Even more to the point is the fact that Chagnon devotes much of the preface and final chapter of his standard ethnography (Chagnon, 1992b) to detailing the serious problems the Yanomamö face from the introduction of epidemics, massacres by gold miners, Brazilian attempts to separate Yanomamö land in a divide and conquer scheme, and the problems that concentration around missions brings. Given the enormous readership of his ethnography my best guess is that this writing have done more to reach the educated public about the serious problems faced by the Yanomamö than any one individual or organization. Again, this is unacknowledged by his critics. Instead, they tend to dwell on some of the details of his analysis (e.g., Salome’s edited volume  on what responsibility Salesian missionaries have in this process). I do not mean to suggest that Chagnon should be immune to this criticism but the critical point is that he is sending a widely disseminated message that the current crisis among the Yanomamö is not of their making and we must take action to alleviate it.
I believe that Martins completely misstates my position in regards to NGO’s when she says that I believe "their primary concern is power and money". To refresh everyone’s memory here is what I said in the first round:
In order to attract contributors to the cause of protecting the rights of indigenous peoples, ethnic groups must be somehow portrayed as deserving of protection by documenting wrongs done to them and/or demonstrating them as noble people….. I would like to make it clear that I believe that NGO’s do vital work that should be supported because they make an important positive difference in the lives of exploited indigenous peoples.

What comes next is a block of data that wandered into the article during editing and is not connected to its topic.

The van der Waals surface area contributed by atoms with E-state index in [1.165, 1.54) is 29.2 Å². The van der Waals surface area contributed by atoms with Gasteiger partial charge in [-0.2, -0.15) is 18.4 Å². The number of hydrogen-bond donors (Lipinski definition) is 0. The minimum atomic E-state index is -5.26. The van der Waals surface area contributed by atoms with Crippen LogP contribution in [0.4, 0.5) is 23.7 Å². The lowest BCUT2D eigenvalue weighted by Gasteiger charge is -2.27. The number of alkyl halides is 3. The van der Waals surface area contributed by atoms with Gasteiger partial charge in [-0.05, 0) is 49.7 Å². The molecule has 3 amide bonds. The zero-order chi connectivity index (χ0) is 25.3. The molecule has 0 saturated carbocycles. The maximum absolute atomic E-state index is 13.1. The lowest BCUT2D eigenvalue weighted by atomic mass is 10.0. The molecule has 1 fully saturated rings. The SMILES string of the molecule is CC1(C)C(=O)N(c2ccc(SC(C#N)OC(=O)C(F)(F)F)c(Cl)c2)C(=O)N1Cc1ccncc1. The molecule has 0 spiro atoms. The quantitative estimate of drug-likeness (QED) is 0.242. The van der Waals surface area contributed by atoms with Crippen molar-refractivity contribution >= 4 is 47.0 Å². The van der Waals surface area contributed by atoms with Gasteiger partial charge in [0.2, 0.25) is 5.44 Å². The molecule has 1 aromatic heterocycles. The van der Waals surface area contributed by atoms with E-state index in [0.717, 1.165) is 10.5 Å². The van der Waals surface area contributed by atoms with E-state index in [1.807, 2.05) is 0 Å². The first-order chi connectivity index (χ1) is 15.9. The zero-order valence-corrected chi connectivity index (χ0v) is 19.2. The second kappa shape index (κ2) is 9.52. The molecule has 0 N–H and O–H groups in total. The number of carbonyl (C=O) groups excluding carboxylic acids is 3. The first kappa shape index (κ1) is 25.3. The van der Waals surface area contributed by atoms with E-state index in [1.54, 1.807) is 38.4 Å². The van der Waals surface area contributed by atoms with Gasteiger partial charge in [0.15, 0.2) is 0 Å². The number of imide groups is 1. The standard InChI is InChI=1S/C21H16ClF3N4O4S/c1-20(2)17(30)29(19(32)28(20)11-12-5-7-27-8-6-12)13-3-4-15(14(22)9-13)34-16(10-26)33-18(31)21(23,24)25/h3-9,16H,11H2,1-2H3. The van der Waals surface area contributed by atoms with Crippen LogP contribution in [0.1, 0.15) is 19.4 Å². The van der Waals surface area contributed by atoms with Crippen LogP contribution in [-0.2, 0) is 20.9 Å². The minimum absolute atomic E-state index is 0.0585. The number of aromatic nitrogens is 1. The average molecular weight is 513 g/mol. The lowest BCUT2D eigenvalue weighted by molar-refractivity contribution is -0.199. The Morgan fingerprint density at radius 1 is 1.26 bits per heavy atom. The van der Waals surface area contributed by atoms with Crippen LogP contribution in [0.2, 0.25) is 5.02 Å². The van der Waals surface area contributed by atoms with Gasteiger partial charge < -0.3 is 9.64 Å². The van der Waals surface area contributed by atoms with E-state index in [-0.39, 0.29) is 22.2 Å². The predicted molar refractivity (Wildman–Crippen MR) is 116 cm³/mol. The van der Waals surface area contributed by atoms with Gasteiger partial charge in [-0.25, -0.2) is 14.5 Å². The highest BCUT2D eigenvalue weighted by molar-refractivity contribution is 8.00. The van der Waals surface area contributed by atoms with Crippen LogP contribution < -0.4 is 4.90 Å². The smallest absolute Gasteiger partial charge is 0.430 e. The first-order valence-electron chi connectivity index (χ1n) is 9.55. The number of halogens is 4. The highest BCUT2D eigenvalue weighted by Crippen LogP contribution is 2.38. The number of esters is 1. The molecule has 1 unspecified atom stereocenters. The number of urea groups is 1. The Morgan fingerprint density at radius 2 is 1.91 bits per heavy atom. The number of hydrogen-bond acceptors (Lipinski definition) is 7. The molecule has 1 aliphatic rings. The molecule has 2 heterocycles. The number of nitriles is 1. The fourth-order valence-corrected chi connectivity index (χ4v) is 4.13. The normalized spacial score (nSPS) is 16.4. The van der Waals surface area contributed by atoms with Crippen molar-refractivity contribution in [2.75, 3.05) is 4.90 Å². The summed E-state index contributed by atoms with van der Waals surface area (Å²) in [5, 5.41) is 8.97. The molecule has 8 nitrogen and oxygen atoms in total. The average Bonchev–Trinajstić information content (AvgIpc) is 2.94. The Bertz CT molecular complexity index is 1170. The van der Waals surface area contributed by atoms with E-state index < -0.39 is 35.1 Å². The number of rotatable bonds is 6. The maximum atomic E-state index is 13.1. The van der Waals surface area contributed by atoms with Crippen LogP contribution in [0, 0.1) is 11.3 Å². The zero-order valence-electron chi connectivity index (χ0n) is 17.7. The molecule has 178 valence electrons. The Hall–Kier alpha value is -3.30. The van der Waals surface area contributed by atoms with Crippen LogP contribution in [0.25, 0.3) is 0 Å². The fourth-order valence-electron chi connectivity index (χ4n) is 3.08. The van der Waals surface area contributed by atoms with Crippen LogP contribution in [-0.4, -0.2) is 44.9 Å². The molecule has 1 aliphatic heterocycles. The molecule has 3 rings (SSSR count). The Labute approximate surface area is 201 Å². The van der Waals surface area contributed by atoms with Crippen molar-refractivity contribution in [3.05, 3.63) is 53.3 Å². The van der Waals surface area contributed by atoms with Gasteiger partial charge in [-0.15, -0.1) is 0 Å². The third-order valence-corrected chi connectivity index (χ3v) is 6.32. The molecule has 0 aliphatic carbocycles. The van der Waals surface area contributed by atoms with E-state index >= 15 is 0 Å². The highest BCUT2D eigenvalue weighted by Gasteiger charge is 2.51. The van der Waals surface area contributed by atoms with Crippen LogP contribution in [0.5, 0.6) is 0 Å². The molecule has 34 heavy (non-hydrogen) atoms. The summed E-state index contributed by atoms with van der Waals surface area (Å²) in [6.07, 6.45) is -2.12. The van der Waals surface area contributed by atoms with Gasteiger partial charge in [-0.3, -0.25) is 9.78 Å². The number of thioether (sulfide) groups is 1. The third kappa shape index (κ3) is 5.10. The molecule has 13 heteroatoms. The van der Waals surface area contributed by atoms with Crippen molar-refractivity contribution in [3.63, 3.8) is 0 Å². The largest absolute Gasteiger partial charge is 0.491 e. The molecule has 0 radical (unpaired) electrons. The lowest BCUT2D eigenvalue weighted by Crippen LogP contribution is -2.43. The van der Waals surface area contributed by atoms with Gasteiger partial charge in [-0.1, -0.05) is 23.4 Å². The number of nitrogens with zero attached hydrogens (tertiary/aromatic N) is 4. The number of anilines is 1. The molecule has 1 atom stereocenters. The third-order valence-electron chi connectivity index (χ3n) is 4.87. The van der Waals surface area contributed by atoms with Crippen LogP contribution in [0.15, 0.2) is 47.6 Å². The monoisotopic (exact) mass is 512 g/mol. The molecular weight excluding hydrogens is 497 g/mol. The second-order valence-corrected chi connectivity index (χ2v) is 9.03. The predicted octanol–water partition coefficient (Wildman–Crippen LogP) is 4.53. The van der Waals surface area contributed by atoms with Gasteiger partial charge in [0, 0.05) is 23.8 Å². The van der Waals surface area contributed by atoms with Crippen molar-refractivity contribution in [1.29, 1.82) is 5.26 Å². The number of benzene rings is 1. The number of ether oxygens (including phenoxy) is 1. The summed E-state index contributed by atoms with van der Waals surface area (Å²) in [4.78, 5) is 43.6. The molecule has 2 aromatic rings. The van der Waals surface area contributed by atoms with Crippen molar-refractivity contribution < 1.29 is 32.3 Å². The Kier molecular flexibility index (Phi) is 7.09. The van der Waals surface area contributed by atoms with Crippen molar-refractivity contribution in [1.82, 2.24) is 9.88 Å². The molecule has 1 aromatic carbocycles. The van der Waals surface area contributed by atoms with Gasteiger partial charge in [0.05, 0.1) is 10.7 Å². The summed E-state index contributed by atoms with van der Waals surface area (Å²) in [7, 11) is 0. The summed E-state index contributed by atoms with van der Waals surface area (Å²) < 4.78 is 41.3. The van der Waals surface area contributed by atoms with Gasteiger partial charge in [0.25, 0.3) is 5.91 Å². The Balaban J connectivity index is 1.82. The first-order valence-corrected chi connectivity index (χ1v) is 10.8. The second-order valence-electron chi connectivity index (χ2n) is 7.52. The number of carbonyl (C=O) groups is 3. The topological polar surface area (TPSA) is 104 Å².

What I mean is that the primary goal of NGO’s such as Cultural Survival and Survival International, or the Brazilian CCPY for that matter, is to protect the interests of exploited native peoples. They must raise money in order to underwrite their publications, lobbying, and direct aid projects. Their work should be supported. The only place where we differ significantly is how I believe native peoples should be portrayed in order to gain funds to help them.
Martins also claims that I provided only one example of an NGO (Cultural Survival) which uses the noble savage image to represent the Yanomamö. I’ll give another example, this time from Survival International. In their criticism of the Chagnon’s portrayal of the Yanomamö they make the following statement "The Yanomami are in fact a generally peaceable people who have suffered enormous violence at the hands of outsiders." (D. Hume, 2001). The first part of the statement is demonstrably false while the second part is absolutely true. Herein lies the problem the problem as I see it: if you are going to effectively argue for the legitimate rights of native peoples you cannot mix truth with lies. If an opponent can show the first part of the statement to be false he can claim that the second part is either false or not relevant because the first part acts as a premise for the second.
Turner deals with a the role of sociobiological theory as key to Chagnon’s interpretation of Yanomamö culture and social organization. Anyone who has basic knowledge of the origins of sociobiology in anthropology will quickly realize that Turner’s attempt to show a connection between Neel’s allegedly eugenic ideas and Chagnon’s analysis of the Yanomamö to be far-fetched. Turner makes the following claim about the importance of the Yanomamö in the context of sociobiology theory:
"Fierceness" and the high level of violent conflict with which it is putatively associated, are for Chagnon and like-minded sociobiologists the primary indexes of the evolutionary priority of the Yanomami as an earlier, and supposedly therefore more violent, phase of the development of human society"